Protein - The Denominator Customary to All Diets
Copyright © 2005, Protica Research
The Human Body is in a constant flux with the environment. Matter and molecules flow in and out, casting themselves into its complexities. Although the body lends them structure, it is the intake—the diet—that decides its physique. To control what goes in a diet is to choose what stays inside. Dietary decisions reflect an awareness of metabolism and the nutrients needed to modify it. There may be a host of diets purported for each activity and illness. However, the one macronutrient that is invariably required, in substantial amounts irrespective of the physiological state, is protein.
Proteins hold this special place in every diet for a variety of
reasons. They connect the DNA to the rest of the cell and
modulate all cellular functions and responses. They are the
scaffolds of the human body that struts a billion cells. Proteins
are also the workers that shuffle around the body relaying
messages, carrying out repairs and digestion. Oxygen from the
lungs and many nutrients from the gut are protein packed and
delivered to their destination. The motors in the muscles and the
antibodies in the immune system are all proteins. If genes code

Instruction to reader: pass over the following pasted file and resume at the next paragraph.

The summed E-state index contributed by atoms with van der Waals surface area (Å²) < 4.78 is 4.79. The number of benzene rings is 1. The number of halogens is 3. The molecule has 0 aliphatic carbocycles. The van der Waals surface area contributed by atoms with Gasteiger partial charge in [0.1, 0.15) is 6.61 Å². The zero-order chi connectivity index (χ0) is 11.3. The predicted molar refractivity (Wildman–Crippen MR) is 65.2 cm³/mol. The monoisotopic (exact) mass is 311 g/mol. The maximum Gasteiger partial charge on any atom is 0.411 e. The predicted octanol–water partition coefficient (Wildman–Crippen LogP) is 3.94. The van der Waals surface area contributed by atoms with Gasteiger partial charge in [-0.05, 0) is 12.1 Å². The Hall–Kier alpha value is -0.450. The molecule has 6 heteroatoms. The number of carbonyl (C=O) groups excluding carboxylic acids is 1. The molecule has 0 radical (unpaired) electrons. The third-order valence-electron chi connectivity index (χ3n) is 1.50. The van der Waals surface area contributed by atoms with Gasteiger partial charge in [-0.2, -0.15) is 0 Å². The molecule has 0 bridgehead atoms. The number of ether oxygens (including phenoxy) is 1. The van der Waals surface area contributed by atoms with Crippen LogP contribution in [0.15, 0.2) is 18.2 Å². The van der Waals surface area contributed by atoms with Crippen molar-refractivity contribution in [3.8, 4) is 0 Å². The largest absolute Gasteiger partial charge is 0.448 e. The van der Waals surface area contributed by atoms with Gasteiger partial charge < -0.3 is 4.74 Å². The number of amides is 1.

life in a helix of DNA, then proteins are life in its decoded
form. Their pervasiveness makes them indispensable and, protein
synthesis a priority in metabolism.
Add to this myriad of functions the astronomical turnover rate of
proteins, and continuous protein synthesis becomes vital. Every
protein has a short life span and is soon broken down into its
constituent amino acids. New proteins are required to take their
place. The skin itself is renewed every seven days. Then there
are proteins that get used up, damaged or excreted, and need to
be produced again. Protein synthesis goes on at a frantic pace
even in normal people. Then there are periods of rapid growth,
like athletes in training, teenagers, convalescent patients,
babies, pregnant or lactating mothers, where protein synthesis
reaches an all time high. Proteins are broken down for other
reasons as well. In times of stress, illness or starvation, the
body just cannot find enough sources of energy. In such
circumstances, proteins are taken apart into their constituent
amino acids and are used as fuel. Therefore, in all physiological
states, cells are constantly at work, churning out new proteins.
To maintain this obligatory and intense rate of protein
synthesis, the body needs a dedicated supply of amino acids.
Unfortunately, unlike carbohydrates and fats that are stockpiled,
the human body has no arrangement to store extra amino acids. The
persistent demand for proteins and amino acids has to be met anew
every day and from three possible sources: cellular production,
the diet or breakdown of other body proteins. Of these, cellular
production would be most convenient. If the cell could produce
all the required amino acids, there would be no compulsion to
provide them in the diet. However, there are amino acids that